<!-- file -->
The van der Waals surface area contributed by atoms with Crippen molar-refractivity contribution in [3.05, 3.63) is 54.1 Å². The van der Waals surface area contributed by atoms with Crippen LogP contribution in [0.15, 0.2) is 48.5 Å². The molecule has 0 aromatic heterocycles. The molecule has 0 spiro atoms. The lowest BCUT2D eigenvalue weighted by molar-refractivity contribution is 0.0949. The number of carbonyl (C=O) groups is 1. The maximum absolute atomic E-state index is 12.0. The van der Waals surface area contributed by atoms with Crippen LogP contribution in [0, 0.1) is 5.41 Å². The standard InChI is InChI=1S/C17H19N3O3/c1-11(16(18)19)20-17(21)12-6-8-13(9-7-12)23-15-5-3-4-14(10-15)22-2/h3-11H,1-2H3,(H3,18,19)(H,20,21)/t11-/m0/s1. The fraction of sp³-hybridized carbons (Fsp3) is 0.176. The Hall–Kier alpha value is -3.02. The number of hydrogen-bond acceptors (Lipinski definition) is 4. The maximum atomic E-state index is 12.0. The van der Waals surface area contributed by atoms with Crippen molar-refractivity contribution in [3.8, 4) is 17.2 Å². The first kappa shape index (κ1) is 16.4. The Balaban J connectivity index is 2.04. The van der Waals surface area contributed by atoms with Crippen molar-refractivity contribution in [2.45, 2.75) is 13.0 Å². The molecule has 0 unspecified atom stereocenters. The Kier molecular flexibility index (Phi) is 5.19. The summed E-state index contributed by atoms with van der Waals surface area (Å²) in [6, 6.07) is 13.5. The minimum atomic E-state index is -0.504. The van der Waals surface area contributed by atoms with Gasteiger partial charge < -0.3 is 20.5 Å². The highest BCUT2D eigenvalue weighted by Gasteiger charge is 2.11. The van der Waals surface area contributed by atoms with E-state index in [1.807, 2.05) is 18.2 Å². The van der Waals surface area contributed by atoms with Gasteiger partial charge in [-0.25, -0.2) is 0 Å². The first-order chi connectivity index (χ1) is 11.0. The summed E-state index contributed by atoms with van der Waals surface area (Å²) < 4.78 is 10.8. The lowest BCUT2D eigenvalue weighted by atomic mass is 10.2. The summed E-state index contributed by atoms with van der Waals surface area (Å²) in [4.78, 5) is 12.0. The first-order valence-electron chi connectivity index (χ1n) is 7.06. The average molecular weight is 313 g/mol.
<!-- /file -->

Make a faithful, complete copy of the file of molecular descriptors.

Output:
The van der Waals surface area contributed by atoms with Crippen molar-refractivity contribution in [3.05, 3.63) is 54.1 Å². The van der Waals surface area contributed by atoms with Crippen LogP contribution in [0.15, 0.2) is 48.5 Å². The molecule has 0 aromatic heterocycles. The molecule has 0 spiro atoms. The lowest BCUT2D eigenvalue weighted by molar-refractivity contribution is 0.0949. The number of carbonyl (C=O) groups is 1. The maximum absolute atomic E-state index is 12.0. The van der Waals surface area contributed by atoms with Crippen LogP contribution in [0, 0.1) is 5.41 Å². The standard InChI is InChI=1S/C17H19N3O3/c1-11(16(18)19)20-17(21)12-6-8-13(9-7-12)23-15-5-3-4-14(10-15)22-2/h3-11H,1-2H3,(H3,18,19)(H,20,21)/t11-/m0/s1. The fraction of sp³-hybridized carbons (Fsp3) is 0.176. The Hall–Kier alpha value is -3.02. The number of hydrogen-bond acceptors (Lipinski definition) is 4. The maximum atomic E-state index is 12.0. The van der Waals surface area contributed by atoms with Crippen molar-refractivity contribution in [3.8, 4) is 17.2 Å². The first kappa shape index (κ1) is 16.4. The Balaban J connectivity index is 2.04. The van der Waals surface area contributed by atoms with Crippen molar-refractivity contribution in [2.45, 2.75) is 13.0 Å². The molecule has 0 unspecified atom stereocenters. The Kier molecular flexibility index (Phi) is 5.19. The summed E-state index contributed by atoms with van der Waals surface area (Å²) in [6, 6.07) is 13.5. The minimum atomic E-state index is -0.504. The van der Waals surface area contributed by atoms with Gasteiger partial charge < -0.3 is 20.5 Å². The highest BCUT2D eigenvalue weighted by Gasteiger charge is 2.11. The van der Waals surface area contributed by atoms with E-state index in [1.807, 2.05) is 18.2 Å². The van der Waals surface area contributed by atoms with Gasteiger partial charge in [-0.25, -0.2) is 0 Å². The first-order chi connectivity index (χ1) is 11.0. The summed E-state index contributed by atoms with van der Waals surface area (Å²) < 4.78 is 10.8. The lowest BCUT2D eigenvalue weighted by atomic mass is 10.2. The summed E-state index contributed by atoms with van der Waals surface area (Å²) in [4.78, 5) is 12.0. The first-order valence-electron chi connectivity index (χ1n) is 7.06. The average molecular weight is 313 g/mol.